The company said late Wednesday that a bug in a Windows help file could let a hacker seize control of a person's computer. The bug affects most currently supported versions of Windows: 98, 98 Second Edition, Millennium Edition, XP, NT 4, NT 4 Terminal Server Edition and 2000. Microsoft reported two separate problems with the help file system, which warranted issuing a "critical" alert.
Microsoft also issued two "moderate" alerts, one identifying two separate security bugs involving compressed files and the other three problems with Microsoft's Services for Unix 3. A fourth critical alert advised of a cumulative patch for protecting SQL Server 7 and 2000 from hackers.
The alerts follow a string of security warnings from Microsoft. In late September, for example, Microsoftof a bug affecting FrontPage. Some other flaws announced that month Microsoft's Java version and documents.
Microsoft has taken security more seriously since Chairman Bill Gates issued a memo in Januarythe company's priorities. Gates said the company must focus more on security than on the addition of features to software. On Wednesday, Microsoft CEO Steve Ballmer a memo to customers explaining the ways the company is trying to lower the number of bugs in its software. But he conceded "a sad truth about software: Any code of significant scope and power will have bugs in it."
The latest warnings bring to 57 the number of security alerts issued by Microsoft so far this year.
Open to exploitation
Microsoft said the first new flaw discovered exploits a problem with ActiveX, the Microsoft technology that lets programs interact with Web sites and applications. The flaw could allow a buffer overrun, "which could be exploited by a Web page hosted on an attacker's site or sent to a user as an HTML mail," according to the security alert. A successful exploit would allow the hacker "to run code in the security context of the user, thereby gaining the same privileges as the user on the system."
A second help file bug affects shortcuts used to find HTML help files. Normally, only help files "trusted" by the operating system would be able to take advantage of the shortcuts.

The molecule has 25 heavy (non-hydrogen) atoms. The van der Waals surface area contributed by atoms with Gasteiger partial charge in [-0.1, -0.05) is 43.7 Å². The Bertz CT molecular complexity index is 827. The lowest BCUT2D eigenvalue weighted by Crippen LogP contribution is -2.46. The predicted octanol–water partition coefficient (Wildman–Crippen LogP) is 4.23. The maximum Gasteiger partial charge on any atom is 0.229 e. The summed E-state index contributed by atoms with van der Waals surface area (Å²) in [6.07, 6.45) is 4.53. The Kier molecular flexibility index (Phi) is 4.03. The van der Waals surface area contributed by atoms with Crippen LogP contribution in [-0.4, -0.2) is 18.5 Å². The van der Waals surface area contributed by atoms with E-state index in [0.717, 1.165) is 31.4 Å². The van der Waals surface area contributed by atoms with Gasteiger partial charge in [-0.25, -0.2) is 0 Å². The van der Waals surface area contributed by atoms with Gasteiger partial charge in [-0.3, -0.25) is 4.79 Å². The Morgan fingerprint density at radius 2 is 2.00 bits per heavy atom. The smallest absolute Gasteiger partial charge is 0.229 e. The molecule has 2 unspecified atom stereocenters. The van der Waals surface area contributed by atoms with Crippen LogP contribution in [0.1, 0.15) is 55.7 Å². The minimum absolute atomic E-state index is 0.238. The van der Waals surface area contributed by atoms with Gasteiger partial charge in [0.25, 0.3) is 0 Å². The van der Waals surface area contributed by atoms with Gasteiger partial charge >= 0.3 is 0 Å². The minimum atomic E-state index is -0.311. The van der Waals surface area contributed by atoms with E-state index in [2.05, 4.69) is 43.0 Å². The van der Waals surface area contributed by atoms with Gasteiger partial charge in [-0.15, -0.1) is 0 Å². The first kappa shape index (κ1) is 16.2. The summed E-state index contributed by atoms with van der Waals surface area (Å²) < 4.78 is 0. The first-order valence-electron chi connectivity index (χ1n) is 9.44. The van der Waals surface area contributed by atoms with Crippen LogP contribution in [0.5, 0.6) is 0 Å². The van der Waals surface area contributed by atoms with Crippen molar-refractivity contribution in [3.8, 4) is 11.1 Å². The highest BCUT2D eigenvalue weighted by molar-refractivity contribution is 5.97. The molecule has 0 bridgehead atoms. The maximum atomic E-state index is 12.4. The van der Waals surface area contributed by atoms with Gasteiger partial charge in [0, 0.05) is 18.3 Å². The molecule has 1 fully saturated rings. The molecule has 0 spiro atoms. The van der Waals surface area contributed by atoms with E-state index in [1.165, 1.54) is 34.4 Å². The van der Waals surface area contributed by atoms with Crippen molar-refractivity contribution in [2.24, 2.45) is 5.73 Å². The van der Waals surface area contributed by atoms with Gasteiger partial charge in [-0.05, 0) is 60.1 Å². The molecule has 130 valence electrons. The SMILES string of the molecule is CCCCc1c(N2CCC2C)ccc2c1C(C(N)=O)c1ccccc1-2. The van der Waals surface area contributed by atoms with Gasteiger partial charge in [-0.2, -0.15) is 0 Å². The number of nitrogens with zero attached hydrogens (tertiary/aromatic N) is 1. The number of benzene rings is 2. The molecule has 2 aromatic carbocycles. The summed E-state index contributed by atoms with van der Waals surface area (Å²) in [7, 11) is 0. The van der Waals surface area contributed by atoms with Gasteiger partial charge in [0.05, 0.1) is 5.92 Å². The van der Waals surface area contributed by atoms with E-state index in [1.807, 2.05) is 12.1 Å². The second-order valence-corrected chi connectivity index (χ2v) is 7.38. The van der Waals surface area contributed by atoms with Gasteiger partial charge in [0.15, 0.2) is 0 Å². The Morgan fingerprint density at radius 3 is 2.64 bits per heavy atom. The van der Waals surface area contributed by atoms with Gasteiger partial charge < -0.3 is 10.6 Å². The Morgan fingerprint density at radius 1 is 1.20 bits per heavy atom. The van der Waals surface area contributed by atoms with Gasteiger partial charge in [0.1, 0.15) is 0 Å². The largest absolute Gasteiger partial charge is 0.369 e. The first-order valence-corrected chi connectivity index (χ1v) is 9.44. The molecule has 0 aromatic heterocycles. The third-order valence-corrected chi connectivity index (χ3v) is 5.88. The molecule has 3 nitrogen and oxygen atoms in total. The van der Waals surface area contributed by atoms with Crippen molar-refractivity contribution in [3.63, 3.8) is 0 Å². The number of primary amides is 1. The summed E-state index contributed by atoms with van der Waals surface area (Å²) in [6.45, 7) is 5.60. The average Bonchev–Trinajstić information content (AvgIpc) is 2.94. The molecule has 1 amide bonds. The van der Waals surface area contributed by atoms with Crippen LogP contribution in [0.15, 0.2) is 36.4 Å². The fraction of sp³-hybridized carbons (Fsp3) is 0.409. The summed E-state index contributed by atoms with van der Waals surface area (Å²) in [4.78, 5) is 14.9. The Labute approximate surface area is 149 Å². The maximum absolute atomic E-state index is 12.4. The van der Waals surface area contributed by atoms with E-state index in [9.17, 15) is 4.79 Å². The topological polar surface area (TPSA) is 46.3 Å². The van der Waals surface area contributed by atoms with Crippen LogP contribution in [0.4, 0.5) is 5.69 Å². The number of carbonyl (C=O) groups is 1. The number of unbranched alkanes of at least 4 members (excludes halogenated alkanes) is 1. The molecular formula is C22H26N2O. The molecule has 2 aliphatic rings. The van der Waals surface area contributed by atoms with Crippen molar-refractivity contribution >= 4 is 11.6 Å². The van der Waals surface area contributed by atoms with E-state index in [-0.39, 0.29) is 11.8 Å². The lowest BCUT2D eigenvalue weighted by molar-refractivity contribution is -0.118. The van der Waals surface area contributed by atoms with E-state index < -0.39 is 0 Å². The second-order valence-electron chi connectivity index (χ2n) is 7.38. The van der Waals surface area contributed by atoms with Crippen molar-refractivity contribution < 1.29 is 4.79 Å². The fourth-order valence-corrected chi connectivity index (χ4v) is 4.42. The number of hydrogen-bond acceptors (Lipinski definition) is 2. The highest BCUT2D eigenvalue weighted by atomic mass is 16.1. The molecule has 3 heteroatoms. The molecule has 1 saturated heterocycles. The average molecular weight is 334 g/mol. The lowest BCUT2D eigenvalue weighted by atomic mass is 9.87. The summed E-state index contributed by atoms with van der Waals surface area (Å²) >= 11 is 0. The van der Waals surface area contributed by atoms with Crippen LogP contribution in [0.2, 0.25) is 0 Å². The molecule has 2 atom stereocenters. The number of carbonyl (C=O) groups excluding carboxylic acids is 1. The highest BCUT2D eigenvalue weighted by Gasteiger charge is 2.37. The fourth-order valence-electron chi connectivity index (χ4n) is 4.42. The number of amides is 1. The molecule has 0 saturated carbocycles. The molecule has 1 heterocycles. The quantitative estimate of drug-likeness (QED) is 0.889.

"Two flaws allow this restriction to be bypassed," according to the security alert. "First, the HTML help facility incorrectly determines the Security Zone in the case where a Web page or HTML mail delivers a .chm file to the Temporary Internet Files folder and subsequently opens it." The second attack, which would be more difficult to execute, involves HTML e-mail contacting a .chm file and shortcut. Once open, Microsoft said, "the shortcut would be able to perform any action the user had privileges to perform on the system."
Microsoft rated the ActiveX exploit as critical for desktop operating systems but moderate for Internet and intranet servers. The help file exploit is moderate for desktop Windows and low for Internet and intranet servers. Patches are available for 98 and 98 SE, XP, NT 4, NT 4 Terminal Edition and 2000. The Windows Me patch must be retrieved using the Windows Update feature.
A second alert addressed two vulnerabilities related to compressed, or .zip, files. The problem affects Windows 98 versions with the "Plus! Pack" installed, as well as Windows Me and Windows XP. The first problem creates an unchecked buffer overrun when certain files are decompressed. "A specially malformed file name contained in a zipped file could possibly result in Windows Explorer failing, or in code of the attacker's choice being run," the security alert warned.
The flaw could allow a hacker to place a decompressed file in a file directory other than the one intended. The hacker could, for example, place another malicious program in the Windows startup folder, which would execute when the computer reboots.
Patches are available for 98 and XP. The Windows Me patch must be retrieved using Windows Update. Microsoft rated the security exploits as moderate for desktop operating systems and low for Internet and intranet servers.
The third security alert addressed problems that could affect many third-party software applications. The three vulnerabilities, which affect Windows NT 4, 2000 and XP, could result in denial-of-service attacks or allow hackers to run malicious code.
Microsoft provides developers with tools for making it possible for Windows systems to interoperate with Unix operating systems, such as Sun Microsystems' Solaris. Microsoft uncovered three flaws affecting the Sun RPC (Remote Procedure Call) library in Microsoft's Services for UNIX (SFU) 3.0. Developers "need to evaluate three vulnerabilities," the security bulletin warned.
The fourth security warning alerted customers to the availability of a cumulative patch for four separate, newly discovered flaws involving SQL Server 7 and SQL Server 2000. One buffer overrun exploit could allow for a malicious login and access to other key systems. "It would not be necessary for the user to successfully authenticate to the server or to be able to issue direct commands to it in order to exploit the vulnerability," the security alert warned.
The second flaw, also a buffer overrun, affects the Database Console Commands that, if exploited, could give a hacker "complete control over all databases on the server." Microsoft deemed these and two other exploits, one involving system privileges, as critical. Patches are available for SQL Server 7 and SQL Server 2000.